Intel Showcases Itanium, Makes Other News at Developer Forum

Nine systems vendors, five operating systems vendors, and more than 30 independent hardware vendors showcased Itanium-ready technology at the Intel Developer Forum. Itanium is the first of the IA-64 processors in the new EPIC architecture, developed by Intel and HP.

The demonstrations were designed to show that platforms, operating systems, applications, and compilers are becoming IA-64 ready. In fact, Intel plans to begin end user pilots and evaluation of Itanium beginning in the fourth quarter of this year.

The Itanium processor platforms showcased at the Intel Developer Forum featured prototype server and workstation systems running ERP, business intelligence, and high-availability failover applications. Hitachi, NEC, and Unisys were among the systems vendors demonstrating platforms with as many as 8 to 32 processors in one server design. Caldera, Compaq, Dell, Fujitsu Siemens, HP, IBM, Mission Critical Linux, Mitsubishi, SGI, and Microsoft also demonstrated server and workstation hardware running Itaniums.

The Intel Developer Forum provided some other news. Intel announced it plans to deliver a suite of InfiniBand products when the specification is finalized later this year. Developed by Intel and some of its partners, InfiniBand is a new server I/O architecture that simplifies and speeds server-to-server connections and links to other server-related systems, such as remote storage and networking devices, to improve overall server performance and reliability.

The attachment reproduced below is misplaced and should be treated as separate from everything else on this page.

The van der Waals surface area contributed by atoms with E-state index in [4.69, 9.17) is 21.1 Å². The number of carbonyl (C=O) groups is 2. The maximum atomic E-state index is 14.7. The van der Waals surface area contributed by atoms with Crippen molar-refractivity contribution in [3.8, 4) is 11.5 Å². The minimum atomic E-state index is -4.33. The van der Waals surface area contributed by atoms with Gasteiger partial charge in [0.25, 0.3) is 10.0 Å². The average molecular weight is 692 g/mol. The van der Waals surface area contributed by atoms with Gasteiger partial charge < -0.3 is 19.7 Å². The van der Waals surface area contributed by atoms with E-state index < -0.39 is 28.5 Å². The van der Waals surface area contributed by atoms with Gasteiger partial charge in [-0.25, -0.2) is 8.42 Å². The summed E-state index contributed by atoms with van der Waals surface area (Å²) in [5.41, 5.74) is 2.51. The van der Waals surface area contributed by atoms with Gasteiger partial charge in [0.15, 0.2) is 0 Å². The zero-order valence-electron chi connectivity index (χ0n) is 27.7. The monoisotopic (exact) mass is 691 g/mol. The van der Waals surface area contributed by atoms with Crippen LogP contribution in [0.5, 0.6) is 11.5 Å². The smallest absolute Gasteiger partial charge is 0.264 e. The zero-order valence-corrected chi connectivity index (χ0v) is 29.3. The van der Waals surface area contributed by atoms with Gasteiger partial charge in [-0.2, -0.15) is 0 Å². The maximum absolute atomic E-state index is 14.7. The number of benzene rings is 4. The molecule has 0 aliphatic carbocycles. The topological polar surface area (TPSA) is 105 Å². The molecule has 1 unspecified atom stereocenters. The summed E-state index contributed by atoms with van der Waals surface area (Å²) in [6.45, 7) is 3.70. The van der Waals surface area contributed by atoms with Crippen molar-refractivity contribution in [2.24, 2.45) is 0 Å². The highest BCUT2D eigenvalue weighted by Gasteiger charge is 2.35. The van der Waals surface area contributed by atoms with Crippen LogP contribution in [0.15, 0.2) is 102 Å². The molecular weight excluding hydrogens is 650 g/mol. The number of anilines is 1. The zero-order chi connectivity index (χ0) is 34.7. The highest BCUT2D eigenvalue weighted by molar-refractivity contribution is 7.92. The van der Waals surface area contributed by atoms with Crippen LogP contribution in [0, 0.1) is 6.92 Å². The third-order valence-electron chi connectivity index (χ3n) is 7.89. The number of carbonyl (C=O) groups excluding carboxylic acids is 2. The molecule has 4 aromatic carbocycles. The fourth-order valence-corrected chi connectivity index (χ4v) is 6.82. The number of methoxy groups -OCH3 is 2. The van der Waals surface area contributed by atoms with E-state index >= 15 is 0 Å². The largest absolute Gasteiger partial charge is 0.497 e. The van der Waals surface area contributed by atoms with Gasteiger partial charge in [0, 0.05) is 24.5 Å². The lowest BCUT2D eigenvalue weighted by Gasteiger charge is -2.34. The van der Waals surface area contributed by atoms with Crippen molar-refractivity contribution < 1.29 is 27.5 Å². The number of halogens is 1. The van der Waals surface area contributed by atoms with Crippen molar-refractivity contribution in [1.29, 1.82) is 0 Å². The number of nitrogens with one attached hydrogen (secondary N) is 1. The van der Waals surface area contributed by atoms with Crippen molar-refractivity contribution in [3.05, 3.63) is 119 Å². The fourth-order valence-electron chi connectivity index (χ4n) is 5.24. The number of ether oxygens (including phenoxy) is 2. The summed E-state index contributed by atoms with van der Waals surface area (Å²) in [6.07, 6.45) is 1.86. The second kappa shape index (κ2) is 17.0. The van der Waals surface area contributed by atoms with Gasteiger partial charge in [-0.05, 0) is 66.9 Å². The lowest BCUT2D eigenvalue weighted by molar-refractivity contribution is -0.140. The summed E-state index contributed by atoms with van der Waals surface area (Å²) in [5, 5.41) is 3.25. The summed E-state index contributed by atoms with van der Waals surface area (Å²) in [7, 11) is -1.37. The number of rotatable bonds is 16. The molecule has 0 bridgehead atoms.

Intel also used the occasion to introduce the industry's first gigahertz processor for servers and high-end workstations. The gigahertz processors, Intel said, are designed to address "scaling out," a situation in which dot coms, e-businesses, and service providers must quickly deploy additional servers to accommodate unpredictable, dramatic growth.

The forum was the setting was another Intel announcement—the formation of an industry working group to foster standards and protocols for peer-to-peer computing. Peer-to-peer computing is a set of technologies that enables the direct exchange of services or data between computers in the enterprise. In such an environment, servers, desktops, and notebook PCs in a network become peers that contribute all or part of their resources, such as processing power or storage, to the enterprise.